The learning theories and instruction course is the foundation upon which an instructional designer will begin as a practitioner in the area of instructional design because it does not only provide the basic knowledge about the learner, but also about how he learns, his environment and experiences and the individual differences of learners. According to Gardner (2003), “if individuals differ in their intellectual profiles, it makes sense to take this into account in devising an educational system”. This knowledge is the basis upon which multiple intelligences can be exploited by the instructional designer in designing effective instruction. The knowledge of how individuals learn is also important to the instructional designer because of the distinctive styles and learning experiences. “One of the things that’s important for the instructional designer to know is the nature of not only the learner in general but also the nature of specific learners and the fact that different people approach learning tasks in somewhat different ways. It is important in any instructionally designed learning environment that you account for those differences and take them into consideration” Ormrod (2010).
With the mass of knowledge available in today’s digital world, the integration of technology into instruction becomes inevitable. Studies in this course have shown that increasing globalization will continue to affect not only the way we work and play but also to a very large extent the way we learn. According to The Horizon Report 2009 edition, “with the growing availability of tools to connect learners and scholars all over the world – online collaborative workspaces, social networking tools, mobiles, voice-over-IP and more – teaching and scholarship are transcending borders more and more all the time”. Therefore, the instructional designer will continue to rely on these connections in order to effectively design instruction that would meet the specific requirements of this digital age.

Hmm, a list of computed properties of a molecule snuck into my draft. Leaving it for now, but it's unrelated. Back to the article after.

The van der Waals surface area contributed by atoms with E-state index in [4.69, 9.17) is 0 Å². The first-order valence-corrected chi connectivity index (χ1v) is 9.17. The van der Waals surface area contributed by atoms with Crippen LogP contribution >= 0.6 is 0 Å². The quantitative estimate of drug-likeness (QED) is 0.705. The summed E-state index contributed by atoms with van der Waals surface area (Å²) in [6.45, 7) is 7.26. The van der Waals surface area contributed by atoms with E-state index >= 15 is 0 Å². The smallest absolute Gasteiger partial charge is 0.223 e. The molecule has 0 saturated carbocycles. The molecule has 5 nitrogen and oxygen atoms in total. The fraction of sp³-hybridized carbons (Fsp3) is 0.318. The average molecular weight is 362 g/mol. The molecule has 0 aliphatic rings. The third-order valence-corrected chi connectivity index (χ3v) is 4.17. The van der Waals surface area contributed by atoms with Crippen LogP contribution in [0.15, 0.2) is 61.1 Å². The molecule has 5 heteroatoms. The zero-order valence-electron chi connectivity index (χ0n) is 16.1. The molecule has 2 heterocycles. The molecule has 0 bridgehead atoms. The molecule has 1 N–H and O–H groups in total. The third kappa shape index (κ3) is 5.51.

As I reflect on what I have learned in this course, I see a mass of new knowledge that would propel me into the world of instructional design with a good understanding of how learning takes place, how individuals learn and how to exploit new technology to make teaching and learning more meaningful and exciting.
Gardner, H. (2003, April 21). Multiple intelligences after 20 years. Paper presented to The American Educational Research Association, Chicago, IL. Retrieved from http://www.pz.harvard.edu/PIs/HG_MI_after_20_years.pdf
Gilbert, J., & Swanier, C. (2008). Learning Styles. How do they fluctuate?
Institute of Learning Styles Journal [Vol.I ]. Retrieved from
Johnson, L., Levine, A., & smith, R. (2009). The Horizon Report (2009 ed). Austin, TX: The New Media Consortium. Retrieved from http://wp.nmc.org/horizon2009/
Ormrod, J. (2010). Learning styles and strategies. (Laureate Education Inc.)